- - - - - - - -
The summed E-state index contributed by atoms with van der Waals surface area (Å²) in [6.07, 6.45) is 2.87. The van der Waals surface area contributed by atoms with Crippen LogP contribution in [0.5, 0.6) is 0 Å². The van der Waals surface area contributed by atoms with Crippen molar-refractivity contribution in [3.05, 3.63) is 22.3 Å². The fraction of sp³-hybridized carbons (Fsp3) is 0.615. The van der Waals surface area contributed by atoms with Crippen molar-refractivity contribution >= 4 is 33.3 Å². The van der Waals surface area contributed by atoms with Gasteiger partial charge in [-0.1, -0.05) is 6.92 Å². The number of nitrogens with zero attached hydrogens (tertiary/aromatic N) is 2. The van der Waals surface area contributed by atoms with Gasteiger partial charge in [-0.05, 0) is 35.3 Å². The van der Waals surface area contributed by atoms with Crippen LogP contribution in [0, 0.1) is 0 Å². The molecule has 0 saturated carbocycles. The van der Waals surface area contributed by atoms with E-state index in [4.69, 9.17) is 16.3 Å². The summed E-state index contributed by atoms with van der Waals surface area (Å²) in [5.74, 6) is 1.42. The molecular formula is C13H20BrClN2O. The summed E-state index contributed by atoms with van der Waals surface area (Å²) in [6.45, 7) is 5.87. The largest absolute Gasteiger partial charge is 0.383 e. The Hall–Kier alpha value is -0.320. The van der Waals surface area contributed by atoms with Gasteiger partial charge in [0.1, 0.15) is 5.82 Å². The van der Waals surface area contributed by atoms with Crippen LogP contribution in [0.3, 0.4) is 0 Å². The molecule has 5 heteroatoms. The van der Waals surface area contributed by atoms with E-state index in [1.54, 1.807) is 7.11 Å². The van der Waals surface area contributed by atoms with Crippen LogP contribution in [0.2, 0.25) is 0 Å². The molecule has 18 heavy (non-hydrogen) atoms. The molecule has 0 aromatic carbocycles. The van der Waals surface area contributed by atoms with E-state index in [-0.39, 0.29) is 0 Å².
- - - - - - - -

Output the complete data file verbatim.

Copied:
The summed E-state index contributed by atoms with van der Waals surface area (Å²) in [6.07, 6.45) is 2.87. The van der Waals surface area contributed by atoms with Crippen LogP contribution in [0.5, 0.6) is 0 Å². The van der Waals surface area contributed by atoms with Crippen molar-refractivity contribution in [3.05, 3.63) is 22.3 Å². The fraction of sp³-hybridized carbons (Fsp3) is 0.615. The van der Waals surface area contributed by atoms with Crippen molar-refractivity contribution >= 4 is 33.3 Å². The van der Waals surface area contributed by atoms with Gasteiger partial charge in [-0.1, -0.05) is 6.92 Å². The number of nitrogens with zero attached hydrogens (tertiary/aromatic N) is 2. The van der Waals surface area contributed by atoms with Gasteiger partial charge in [-0.05, 0) is 35.3 Å². The van der Waals surface area contributed by atoms with Crippen LogP contribution in [0, 0.1) is 0 Å². The molecule has 0 saturated carbocycles. The van der Waals surface area contributed by atoms with E-state index in [4.69, 9.17) is 16.3 Å². The summed E-state index contributed by atoms with van der Waals surface area (Å²) in [5.74, 6) is 1.42. The molecular formula is C13H20BrClN2O. The summed E-state index contributed by atoms with van der Waals surface area (Å²) in [6.45, 7) is 5.87. The largest absolute Gasteiger partial charge is 0.383 e. The Hall–Kier alpha value is -0.320. The van der Waals surface area contributed by atoms with Gasteiger partial charge in [0.1, 0.15) is 5.82 Å². The van der Waals surface area contributed by atoms with Crippen LogP contribution in [0.3, 0.4) is 0 Å². The molecule has 5 heteroatoms. The van der Waals surface area contributed by atoms with E-state index in [1.54, 1.807) is 7.11 Å². The van der Waals surface area contributed by atoms with Crippen LogP contribution in [0.2, 0.25) is 0 Å². The molecule has 18 heavy (non-hydrogen) atoms. The molecule has 0 aromatic carbocycles. The van der Waals surface area contributed by atoms with E-state index in [-0.39, 0.29) is 0 Å².